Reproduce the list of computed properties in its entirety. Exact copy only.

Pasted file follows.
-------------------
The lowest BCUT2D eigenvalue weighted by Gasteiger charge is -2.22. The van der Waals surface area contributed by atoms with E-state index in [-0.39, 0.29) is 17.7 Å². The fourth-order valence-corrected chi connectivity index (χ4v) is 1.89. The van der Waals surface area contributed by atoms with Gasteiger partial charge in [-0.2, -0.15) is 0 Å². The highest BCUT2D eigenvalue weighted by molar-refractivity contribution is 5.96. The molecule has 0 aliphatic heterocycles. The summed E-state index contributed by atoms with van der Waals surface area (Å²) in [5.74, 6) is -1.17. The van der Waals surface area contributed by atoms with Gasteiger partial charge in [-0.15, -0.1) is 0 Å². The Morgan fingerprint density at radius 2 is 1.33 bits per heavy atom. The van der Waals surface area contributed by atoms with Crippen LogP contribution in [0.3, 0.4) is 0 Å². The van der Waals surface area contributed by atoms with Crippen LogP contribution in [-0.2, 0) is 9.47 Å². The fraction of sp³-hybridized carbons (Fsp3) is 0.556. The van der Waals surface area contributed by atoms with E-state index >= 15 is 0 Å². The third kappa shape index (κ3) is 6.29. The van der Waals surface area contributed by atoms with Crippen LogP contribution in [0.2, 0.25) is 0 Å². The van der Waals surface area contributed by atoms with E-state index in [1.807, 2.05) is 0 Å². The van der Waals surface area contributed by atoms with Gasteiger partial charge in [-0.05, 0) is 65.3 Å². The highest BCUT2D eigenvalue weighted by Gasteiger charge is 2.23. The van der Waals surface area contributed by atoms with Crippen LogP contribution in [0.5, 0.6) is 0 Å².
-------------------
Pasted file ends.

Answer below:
The lowest BCUT2D eigenvalue weighted by Gasteiger charge is -2.22. The van der Waals surface area contributed by atoms with E-state index in [-0.39, 0.29) is 17.7 Å². The fourth-order valence-corrected chi connectivity index (χ4v) is 1.89. The van der Waals surface area contributed by atoms with Gasteiger partial charge in [-0.2, -0.15) is 0 Å². The highest BCUT2D eigenvalue weighted by molar-refractivity contribution is 5.96. The molecule has 0 aliphatic heterocycles. The summed E-state index contributed by atoms with van der Waals surface area (Å²) in [5.74, 6) is -1.17. The van der Waals surface area contributed by atoms with Gasteiger partial charge in [-0.15, -0.1) is 0 Å². The Morgan fingerprint density at radius 2 is 1.33 bits per heavy atom. The van der Waals surface area contributed by atoms with Crippen LogP contribution in [0.3, 0.4) is 0 Å². The van der Waals surface area contributed by atoms with Crippen LogP contribution in [-0.2, 0) is 9.47 Å². The fraction of sp³-hybridized carbons (Fsp3) is 0.556. The van der Waals surface area contributed by atoms with E-state index >= 15 is 0 Å². The third kappa shape index (κ3) is 6.29. The van der Waals surface area contributed by atoms with Crippen LogP contribution in [0.2, 0.25) is 0 Å². The van der Waals surface area contributed by atoms with E-state index in [1.807, 2.05) is 0 Å². The van der Waals surface area contributed by atoms with Gasteiger partial charge in [-0.05, 0) is 65.3 Å². The highest BCUT2D eigenvalue weighted by Gasteiger charge is 2.23. The van der Waals surface area contributed by atoms with Crippen LogP contribution in [0.5, 0.6) is 0 Å².